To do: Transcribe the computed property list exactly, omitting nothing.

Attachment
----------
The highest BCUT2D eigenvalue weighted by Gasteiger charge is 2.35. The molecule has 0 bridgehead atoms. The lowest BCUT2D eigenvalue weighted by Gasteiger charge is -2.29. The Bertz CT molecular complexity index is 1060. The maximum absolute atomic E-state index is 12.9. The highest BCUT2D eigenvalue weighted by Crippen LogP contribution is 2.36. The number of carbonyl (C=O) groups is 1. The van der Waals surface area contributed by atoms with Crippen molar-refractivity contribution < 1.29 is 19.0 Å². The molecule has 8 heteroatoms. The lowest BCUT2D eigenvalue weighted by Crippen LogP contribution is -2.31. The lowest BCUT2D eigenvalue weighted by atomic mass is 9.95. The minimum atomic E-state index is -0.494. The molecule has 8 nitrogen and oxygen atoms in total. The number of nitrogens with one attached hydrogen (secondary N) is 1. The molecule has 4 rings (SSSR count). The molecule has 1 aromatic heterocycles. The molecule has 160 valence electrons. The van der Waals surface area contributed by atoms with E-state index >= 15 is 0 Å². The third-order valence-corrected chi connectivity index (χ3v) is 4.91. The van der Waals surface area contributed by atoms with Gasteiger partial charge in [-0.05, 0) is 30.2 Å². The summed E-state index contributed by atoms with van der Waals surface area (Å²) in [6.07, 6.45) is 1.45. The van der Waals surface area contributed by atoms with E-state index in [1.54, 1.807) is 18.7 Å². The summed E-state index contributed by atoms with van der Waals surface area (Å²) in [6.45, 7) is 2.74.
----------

The highest BCUT2D eigenvalue weighted by Gasteiger charge is 2.35. The molecule has 0 bridgehead atoms. The lowest BCUT2D eigenvalue weighted by Gasteiger charge is -2.29. The Bertz CT molecular complexity index is 1060. The maximum absolute atomic E-state index is 12.9. The highest BCUT2D eigenvalue weighted by Crippen LogP contribution is 2.36. The number of carbonyl (C=O) groups is 1. The van der Waals surface area contributed by atoms with Crippen molar-refractivity contribution < 1.29 is 19.0 Å². The molecule has 8 heteroatoms. The lowest BCUT2D eigenvalue weighted by Crippen LogP contribution is -2.31. The lowest BCUT2D eigenvalue weighted by atomic mass is 9.95. The minimum atomic E-state index is -0.494. The molecule has 8 nitrogen and oxygen atoms in total. The number of nitrogens with one attached hydrogen (secondary N) is 1. The molecule has 4 rings (SSSR count). The molecule has 1 aromatic heterocycles. The molecule has 160 valence electrons. The van der Waals surface area contributed by atoms with E-state index >= 15 is 0 Å². The third-order valence-corrected chi connectivity index (χ3v) is 4.91. The van der Waals surface area contributed by atoms with Gasteiger partial charge in [-0.05, 0) is 30.2 Å². The summed E-state index contributed by atoms with van der Waals surface area (Å²) in [6.07, 6.45) is 1.45. The van der Waals surface area contributed by atoms with E-state index in [1.54, 1.807) is 18.7 Å². The summed E-state index contributed by atoms with van der Waals surface area (Å²) in [6.45, 7) is 2.74.